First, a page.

Editing for Writers

Based on interviews with actual workplace writers and editors, this unique text/workbook teaches editing approaches and skills that writers can apply to their own or others’ documents. Outlines a process to identify and solve problems and helps readers develop the ability to explain their editing decisions. Features 136 different kinds of exercises. Contains special chapters on editing on-line documentation, graphics, document design, and on international and intercultural issues, as well as 16 different checklists that can be applied to developmental editing, copyediting, and proofreading. For anyone interested in editing or copyediting; professional, technical, science, business, or nursing writing; or nonfiction writing.

Nanci Arvizu, Writing and Reviews Editor

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Write, Publish, Promote. Words I am learning to live by. Want this to be your motto too? Join me and together we’ll navigate the path to publishing success.

3 Comments

  1. Some good info, but sloppy and poorly organized This is the text for an editing course I am taking. There is a lot of solid information in this book, and the exercises will push you to apply what you’ve learned. But the way it is presented and organized is driving me nuts. You can’t tell where exercises end and text begins, and it’s difficult to relate the various sections because of poor page layout. There are also inconsistencies in terminology and use of editing marks and just general sloppiness. Seems to have been written by someone…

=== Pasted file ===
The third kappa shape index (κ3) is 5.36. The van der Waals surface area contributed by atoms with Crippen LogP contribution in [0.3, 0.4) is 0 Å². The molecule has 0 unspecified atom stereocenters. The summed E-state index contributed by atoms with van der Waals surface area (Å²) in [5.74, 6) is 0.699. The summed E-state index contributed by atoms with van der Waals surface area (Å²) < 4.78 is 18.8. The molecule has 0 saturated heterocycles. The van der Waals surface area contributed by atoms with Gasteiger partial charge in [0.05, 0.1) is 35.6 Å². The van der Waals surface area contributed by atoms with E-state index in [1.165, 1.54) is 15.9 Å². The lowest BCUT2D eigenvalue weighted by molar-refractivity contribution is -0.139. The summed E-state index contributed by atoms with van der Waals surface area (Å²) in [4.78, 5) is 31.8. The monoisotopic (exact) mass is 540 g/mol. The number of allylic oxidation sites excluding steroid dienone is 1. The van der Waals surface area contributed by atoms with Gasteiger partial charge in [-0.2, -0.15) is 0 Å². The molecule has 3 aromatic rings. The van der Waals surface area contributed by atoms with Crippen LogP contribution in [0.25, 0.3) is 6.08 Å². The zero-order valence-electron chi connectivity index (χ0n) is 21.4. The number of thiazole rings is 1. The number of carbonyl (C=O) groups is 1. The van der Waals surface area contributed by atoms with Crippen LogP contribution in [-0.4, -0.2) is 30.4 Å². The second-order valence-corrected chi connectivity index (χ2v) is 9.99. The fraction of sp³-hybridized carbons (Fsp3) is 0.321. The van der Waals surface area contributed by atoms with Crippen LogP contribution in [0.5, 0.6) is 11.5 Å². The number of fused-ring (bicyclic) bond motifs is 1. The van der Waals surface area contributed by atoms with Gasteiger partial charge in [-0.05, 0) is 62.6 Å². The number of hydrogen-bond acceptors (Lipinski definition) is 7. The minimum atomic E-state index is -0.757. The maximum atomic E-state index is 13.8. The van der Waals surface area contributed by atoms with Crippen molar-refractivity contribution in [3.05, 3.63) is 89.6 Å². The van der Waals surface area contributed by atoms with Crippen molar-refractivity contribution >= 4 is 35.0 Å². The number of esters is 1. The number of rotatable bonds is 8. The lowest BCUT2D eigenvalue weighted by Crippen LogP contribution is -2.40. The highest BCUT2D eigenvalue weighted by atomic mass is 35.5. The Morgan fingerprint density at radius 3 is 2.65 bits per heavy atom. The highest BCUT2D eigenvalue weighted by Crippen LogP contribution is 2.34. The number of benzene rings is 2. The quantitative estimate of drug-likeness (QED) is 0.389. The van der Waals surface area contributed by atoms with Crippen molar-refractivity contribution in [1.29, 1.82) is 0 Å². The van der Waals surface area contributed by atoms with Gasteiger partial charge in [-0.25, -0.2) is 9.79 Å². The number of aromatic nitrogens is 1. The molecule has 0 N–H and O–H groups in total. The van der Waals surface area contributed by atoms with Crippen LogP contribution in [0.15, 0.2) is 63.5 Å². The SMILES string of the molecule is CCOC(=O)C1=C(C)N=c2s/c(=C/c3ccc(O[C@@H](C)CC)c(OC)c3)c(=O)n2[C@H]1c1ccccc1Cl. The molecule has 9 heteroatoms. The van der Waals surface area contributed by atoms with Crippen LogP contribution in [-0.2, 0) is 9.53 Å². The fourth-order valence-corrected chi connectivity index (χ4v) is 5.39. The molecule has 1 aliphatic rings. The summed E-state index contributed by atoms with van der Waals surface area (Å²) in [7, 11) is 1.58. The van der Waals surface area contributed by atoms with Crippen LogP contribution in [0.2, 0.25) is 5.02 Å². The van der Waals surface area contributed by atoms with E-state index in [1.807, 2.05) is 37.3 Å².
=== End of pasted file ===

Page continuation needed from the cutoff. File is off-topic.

2. Amazing text for anyone who works with words I work as a writing tutor, and this book has been invaluable to me. While some of the information regarding graphics editing are out of date, the chapters on things such as grammar, punctuation, organization, and editor-author relationships are thorough and easy to understand; however, I do wish the pages were not perforated as this amplifies the effects of normal wear and tear. All in all, I highly recommend this book.

  3. Put it on your shelf, writers After reading the entire book, I’d say the most useful feature are the checklists found at the back of each chapter.They often listed things I would forget, and that, right there, is more valuable than anything.

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